How long does it take to obtain a design organisation approval (DOA)?
It is not possible to give a single answer to this question here, but to give an indication – on average the duration of the investigation process is approximately 1.5 year.
The actual duration of the investigation is dependent on many aspects: Quality of the Design Organisation Handbook, Complexity of the Design Organisation, Resources, Responsiveness, Training, Implementation, Communication, etc.
See also the FAQ “Can you explain the process to obtain a design organisation approval (DOA)?” in which the process to obtain a DOA is explained.
Can you explain the process to obtain a design organisation approval (DOA)?
After the application has been submitted by the company, the Agency will start its so-called Initial Investigation process. A DOA Team Leader (DOATL) will be appointed to lead the investigation, and will invite you for a Kick-off meeting, preferably at the Agency. During this meeting the investigation process will be explained in detail, taking into account specific characteristics of the organisation applying for DOA. For this purpose, the applicant should prepare a presentation of the company in general, as well some specific information of the design organisation (e.g. organisation setup, type of design projects). It is not expected that a DOA handbook is already prepared prior to the Kick-off meeting.
The DOATL will form a DOA Team (DOAT) so that all relevant fields of expertise are available to conduct the investigation. The investigation process will be processed step-by-step. Initial reviews will stay high-level, and are aimed to make sure all essential elements are covered. These will be followed by detailed reviews for each core process of the design organisation. When the process descriptions are satisfactory and documented, the DOATL will plan one audit (or more, depending on the complexity of the case) at the company facility (and, if relevant, supplier(s) facilities as well) to verify the implementation of the design organisation handbook. Along this process, the DOAT will also perform interviews with management staff and CVE’s.
All along the initial investigation process, the company will have to:
- Create and keep up-to-date a DOA development and deployment plan
- Draft and update the design organisation handbook and associated procedures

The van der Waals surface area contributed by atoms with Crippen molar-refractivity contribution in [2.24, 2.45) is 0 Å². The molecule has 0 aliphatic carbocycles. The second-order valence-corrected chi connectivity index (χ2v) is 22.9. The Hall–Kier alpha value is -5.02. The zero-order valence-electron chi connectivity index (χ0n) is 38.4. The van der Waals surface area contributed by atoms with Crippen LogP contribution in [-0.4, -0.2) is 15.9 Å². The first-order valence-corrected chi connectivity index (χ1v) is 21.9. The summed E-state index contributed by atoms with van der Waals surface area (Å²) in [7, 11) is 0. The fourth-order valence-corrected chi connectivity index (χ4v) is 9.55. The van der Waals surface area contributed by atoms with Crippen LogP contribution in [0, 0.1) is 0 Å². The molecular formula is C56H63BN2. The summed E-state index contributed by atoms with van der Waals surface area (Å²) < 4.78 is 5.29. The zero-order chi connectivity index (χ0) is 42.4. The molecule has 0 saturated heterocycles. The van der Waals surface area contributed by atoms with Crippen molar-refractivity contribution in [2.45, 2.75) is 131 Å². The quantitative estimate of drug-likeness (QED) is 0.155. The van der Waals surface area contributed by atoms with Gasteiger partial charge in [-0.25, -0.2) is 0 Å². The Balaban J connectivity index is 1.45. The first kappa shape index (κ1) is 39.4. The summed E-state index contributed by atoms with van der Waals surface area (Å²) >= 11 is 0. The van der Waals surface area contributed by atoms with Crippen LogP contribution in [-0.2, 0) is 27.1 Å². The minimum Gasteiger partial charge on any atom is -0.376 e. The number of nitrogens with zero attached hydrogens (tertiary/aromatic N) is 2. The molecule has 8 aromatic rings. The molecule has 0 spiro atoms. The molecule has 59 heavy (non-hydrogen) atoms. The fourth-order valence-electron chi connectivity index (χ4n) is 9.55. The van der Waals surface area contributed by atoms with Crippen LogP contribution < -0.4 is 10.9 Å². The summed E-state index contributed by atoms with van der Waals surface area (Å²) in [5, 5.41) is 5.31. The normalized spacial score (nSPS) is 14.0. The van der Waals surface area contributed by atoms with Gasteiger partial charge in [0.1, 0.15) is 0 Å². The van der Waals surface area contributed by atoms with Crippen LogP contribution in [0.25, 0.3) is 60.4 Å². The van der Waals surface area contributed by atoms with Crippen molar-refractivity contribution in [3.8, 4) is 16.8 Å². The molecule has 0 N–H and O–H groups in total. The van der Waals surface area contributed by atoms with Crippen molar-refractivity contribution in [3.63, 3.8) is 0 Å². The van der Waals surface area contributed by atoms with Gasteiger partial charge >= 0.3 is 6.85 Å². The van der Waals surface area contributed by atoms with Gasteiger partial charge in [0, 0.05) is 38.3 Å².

- Train the design organisation staff
- Prepare sample certification projects
- Execute the Independent System Monitoring function (e.g. perform internal audits, etc.)
When it is demonstrated that the design organisation complies to all relevant requirements, the investigation process will be completed and the DOA certificate can be issued.
If you are considering to apply for DOA, but you would like to discuss your case prior to making the application, please do not hesitate to contact the DO Department at: doa [at] easa.europa.eu
What are the expectations of the Agency in respect to the numbers and experience of the staff of a design organisation?
Requirement 21.A.245(a) and associated GM no. 1 applies. Design organisations should have a documented system to select personnel based on minimum knowledge and experience requirements defined for each technical role, complemented by training programs identified for each role and adapted to single individuals, which are periodically reviewed, taking into consideration the state of the art and new experience. The design assurance system should also allow the organisation to demonstrate that the numbers of skilled personnel is sufficient to carry out all planned design and compliance demonstration activities in compliance with the approved procedures. Project estimated hours workloads versus capacity and Gantt charts for planning are typical tools used to show compliance with the relevant Part-21 requirements.
What are the expectations of the Agency in respect to the independent system monitoring of a DOA holder?
First of all the Agency expects the Independent System Monitoring of a DOA Holder to:
- be properly placed within the Design Organisation in order to have the Independency ensured (above process owners and below the Head of Design Organisation);
- be properly staffed with persons having relevant Part-21 expertise and process monitoring (auditing) skills;